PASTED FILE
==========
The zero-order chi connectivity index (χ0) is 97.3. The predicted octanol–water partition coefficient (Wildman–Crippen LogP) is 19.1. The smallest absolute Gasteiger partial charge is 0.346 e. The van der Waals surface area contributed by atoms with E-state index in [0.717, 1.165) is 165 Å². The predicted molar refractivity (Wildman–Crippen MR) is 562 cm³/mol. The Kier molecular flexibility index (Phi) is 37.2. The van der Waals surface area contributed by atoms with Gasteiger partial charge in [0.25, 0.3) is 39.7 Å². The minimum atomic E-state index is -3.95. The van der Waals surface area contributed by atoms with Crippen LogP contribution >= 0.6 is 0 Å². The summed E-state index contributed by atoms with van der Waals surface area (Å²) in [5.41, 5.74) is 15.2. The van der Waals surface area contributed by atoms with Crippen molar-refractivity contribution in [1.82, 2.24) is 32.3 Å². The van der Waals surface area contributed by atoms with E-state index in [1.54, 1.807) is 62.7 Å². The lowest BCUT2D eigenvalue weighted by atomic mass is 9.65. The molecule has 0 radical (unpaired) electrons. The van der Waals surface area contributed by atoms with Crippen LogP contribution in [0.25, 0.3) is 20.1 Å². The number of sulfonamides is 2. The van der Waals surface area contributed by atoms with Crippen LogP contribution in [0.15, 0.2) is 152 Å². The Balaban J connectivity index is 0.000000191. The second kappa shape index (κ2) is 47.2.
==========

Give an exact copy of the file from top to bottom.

The zero-order chi connectivity index (χ0) is 97.3. The predicted octanol–water partition coefficient (Wildman–Crippen LogP) is 19.1. The smallest absolute Gasteiger partial charge is 0.346 e. The van der Waals surface area contributed by atoms with E-state index in [0.717, 1.165) is 165 Å². The predicted molar refractivity (Wildman–Crippen MR) is 562 cm³/mol. The Kier molecular flexibility index (Phi) is 37.2. The van der Waals surface area contributed by atoms with Gasteiger partial charge in [0.25, 0.3) is 39.7 Å². The minimum atomic E-state index is -3.95. The van der Waals surface area contributed by atoms with Crippen LogP contribution >= 0.6 is 0 Å². The summed E-state index contributed by atoms with van der Waals surface area (Å²) in [5.41, 5.74) is 15.2. The van der Waals surface area contributed by atoms with Crippen molar-refractivity contribution in [1.82, 2.24) is 32.3 Å². The van der Waals surface area contributed by atoms with E-state index in [1.54, 1.807) is 62.7 Å². The lowest BCUT2D eigenvalue weighted by atomic mass is 9.65. The molecule has 0 radical (unpaired) electrons. The van der Waals surface area contributed by atoms with Crippen LogP contribution in [0.25, 0.3) is 20.1 Å². The number of sulfonamides is 2. The van der Waals surface area contributed by atoms with Crippen LogP contribution in [0.15, 0.2) is 152 Å². The Balaban J connectivity index is 0.000000191. The second kappa shape index (κ2) is 47.2.